Dear Christopher Dorner
By Andre’ Haynes
Las Vegas Informer
I have watched your story on the television news, listened to your manifesto read aloud on radio, and read about your troubles with LAPD, an ex girlfriend and others in newspapers. While I cannot apologize for the actions of others, nor accept responsibility, I am sorry that these horrible things have happened to you. Although I have never been a peace officer and am not a U.S. veteran, I too have suffered and endured injustice at the hands of individuals and organizations. I know how it feels to have the truth twisted and how it feels to be lied on.
I have never had an ex bang on my front door or try to hack into my personal bank account, at least to my knowledge. The truth is everyone, male and female, young and old, Black, White, Asian, Latino, Middle Eastern, etc. have all suffered injustices in our lives. Everyone has not experienced injustice to the same degree as you but we can relate to feeling disappointment, anger, pain, helplessness, and betrayal.
I cannot tell you what will happen now, or that everything will be okay tomorrow, or explain why these things happened to you. What I can tell you is that karma is real. What we put out, comes back to us, and the same applies to people whom have wronged us. Unfortunately we do not always get to see victimizers get a dose of their own medicine, but they do. When I was younger and lived in California I got in trouble for fighting at school, even though I was defending myself against racist kids, who often bullied and provoked me. Nevertheless I was suspended from school several times, kicked off of sport teams, ostracized and was disciplined by my parents. I hated it. I felt misunderstood, unappreciated, abandoned and so many other things. Eventually I thought that I may as well be the attacker instead of the one who is always attacked, considering that I end up getting in trouble anyway.
So I became the aggressor, or in today’s terms the bully, and started picking fights with the kids who once picked fights with me. I beat them up physically and played psychological warfare with them. I remember telling this story to an assistant principal in sixth grade. He thought long and hard and stared into my eyes as I told him. After awkward silence he told me this, “Do not let people change you. If you do to them what they have done to you, than you become just like them. Revenge is comforting but may not be the best option. Nurse your wounds and get back to being the good guy.” This is ironic because I remember what he said, but not his name. That stuck with me until now and today I am 35 years old.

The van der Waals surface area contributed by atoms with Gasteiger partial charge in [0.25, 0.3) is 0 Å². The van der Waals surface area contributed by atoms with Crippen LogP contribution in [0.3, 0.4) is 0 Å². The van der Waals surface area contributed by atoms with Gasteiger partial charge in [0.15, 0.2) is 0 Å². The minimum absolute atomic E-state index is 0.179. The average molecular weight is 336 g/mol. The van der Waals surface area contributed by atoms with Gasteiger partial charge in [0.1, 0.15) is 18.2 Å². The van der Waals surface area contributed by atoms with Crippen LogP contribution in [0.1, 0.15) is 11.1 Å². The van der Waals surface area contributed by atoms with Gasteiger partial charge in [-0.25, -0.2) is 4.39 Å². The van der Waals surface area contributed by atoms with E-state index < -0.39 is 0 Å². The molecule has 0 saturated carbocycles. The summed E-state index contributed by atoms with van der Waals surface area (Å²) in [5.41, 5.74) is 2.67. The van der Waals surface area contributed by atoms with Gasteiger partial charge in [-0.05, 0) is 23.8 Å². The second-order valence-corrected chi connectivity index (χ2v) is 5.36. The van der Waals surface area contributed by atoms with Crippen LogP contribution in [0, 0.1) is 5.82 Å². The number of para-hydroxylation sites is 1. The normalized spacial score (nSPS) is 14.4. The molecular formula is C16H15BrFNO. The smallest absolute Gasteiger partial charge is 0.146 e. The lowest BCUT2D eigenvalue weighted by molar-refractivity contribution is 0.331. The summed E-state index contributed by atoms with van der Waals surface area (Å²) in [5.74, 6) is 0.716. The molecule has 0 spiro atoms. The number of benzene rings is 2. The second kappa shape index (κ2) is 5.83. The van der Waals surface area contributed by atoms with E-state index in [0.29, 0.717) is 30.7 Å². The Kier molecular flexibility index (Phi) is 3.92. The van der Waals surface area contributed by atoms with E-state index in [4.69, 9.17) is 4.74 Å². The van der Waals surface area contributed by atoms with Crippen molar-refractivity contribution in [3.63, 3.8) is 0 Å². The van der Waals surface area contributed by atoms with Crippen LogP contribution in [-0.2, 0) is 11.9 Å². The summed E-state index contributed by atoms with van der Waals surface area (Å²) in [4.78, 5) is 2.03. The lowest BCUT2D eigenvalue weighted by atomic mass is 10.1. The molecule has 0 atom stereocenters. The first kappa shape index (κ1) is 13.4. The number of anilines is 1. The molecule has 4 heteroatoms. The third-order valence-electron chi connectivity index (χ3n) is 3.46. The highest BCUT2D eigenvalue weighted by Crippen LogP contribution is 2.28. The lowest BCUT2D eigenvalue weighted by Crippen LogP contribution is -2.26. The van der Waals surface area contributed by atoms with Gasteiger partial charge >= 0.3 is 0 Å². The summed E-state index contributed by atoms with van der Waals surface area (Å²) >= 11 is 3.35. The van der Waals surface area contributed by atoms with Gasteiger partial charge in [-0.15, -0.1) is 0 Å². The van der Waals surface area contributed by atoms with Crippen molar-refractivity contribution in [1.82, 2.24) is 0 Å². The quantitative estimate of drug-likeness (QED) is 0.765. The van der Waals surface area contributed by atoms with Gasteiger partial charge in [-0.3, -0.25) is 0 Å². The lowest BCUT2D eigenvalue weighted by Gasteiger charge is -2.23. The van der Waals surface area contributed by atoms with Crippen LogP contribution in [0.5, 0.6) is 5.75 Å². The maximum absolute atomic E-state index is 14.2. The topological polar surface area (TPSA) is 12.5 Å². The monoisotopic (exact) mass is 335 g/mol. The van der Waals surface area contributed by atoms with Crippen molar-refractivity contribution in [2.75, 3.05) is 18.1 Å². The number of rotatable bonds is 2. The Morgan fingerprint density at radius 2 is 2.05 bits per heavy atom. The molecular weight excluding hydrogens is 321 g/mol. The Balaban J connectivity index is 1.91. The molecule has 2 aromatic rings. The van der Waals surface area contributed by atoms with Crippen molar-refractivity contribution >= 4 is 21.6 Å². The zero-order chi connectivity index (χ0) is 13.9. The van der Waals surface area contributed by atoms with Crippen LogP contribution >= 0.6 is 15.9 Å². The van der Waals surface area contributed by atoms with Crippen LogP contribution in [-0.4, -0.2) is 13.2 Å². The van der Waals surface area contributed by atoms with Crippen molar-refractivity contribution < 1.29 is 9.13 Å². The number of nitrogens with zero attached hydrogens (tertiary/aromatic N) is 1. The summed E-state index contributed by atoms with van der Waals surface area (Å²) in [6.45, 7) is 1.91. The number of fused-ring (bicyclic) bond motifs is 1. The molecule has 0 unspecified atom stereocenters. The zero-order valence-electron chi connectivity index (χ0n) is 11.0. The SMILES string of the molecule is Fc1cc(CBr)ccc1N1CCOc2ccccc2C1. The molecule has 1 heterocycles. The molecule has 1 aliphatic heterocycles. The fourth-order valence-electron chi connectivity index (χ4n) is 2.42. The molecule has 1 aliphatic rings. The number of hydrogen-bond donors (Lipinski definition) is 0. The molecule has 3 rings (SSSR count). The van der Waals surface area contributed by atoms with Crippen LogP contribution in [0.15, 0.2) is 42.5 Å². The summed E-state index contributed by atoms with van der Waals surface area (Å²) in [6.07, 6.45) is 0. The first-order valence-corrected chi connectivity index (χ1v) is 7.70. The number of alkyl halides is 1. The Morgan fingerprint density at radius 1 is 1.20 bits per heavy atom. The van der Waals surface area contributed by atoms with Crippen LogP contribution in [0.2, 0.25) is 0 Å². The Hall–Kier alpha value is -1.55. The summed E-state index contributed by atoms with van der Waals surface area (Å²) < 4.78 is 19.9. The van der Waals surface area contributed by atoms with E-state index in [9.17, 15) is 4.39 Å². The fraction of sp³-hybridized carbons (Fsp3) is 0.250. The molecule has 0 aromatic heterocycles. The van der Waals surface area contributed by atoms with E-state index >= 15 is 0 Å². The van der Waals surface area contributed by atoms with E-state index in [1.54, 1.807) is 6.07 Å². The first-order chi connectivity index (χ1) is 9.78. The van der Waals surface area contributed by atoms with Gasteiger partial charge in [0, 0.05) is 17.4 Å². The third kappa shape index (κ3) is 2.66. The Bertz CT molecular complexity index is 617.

I believe in justice and think that we all deserve it. Sometimes the people whom are in position to enforce justice and the system fail to deliver justice and justice in the manner or degree that we are satisfied with. However from what I have read you sound like a good man. I implore you not to do harm to others, especially yourself, because in the end your actions will be the final judge of your character, and I would hate for you to let circumstances and actions of others change who you are as a man.
Praying for your clarity and restoration,
Andre’ Haynes is a contributing writer for the Las Vegas Informer newspaper. Haynes also is a talk-show co-host of Veterans In Politics; and manages Endeavor Media Group, a Las Vegas PR agency that was founded in 2011 and focuses on A&E, Politics, and Sports.
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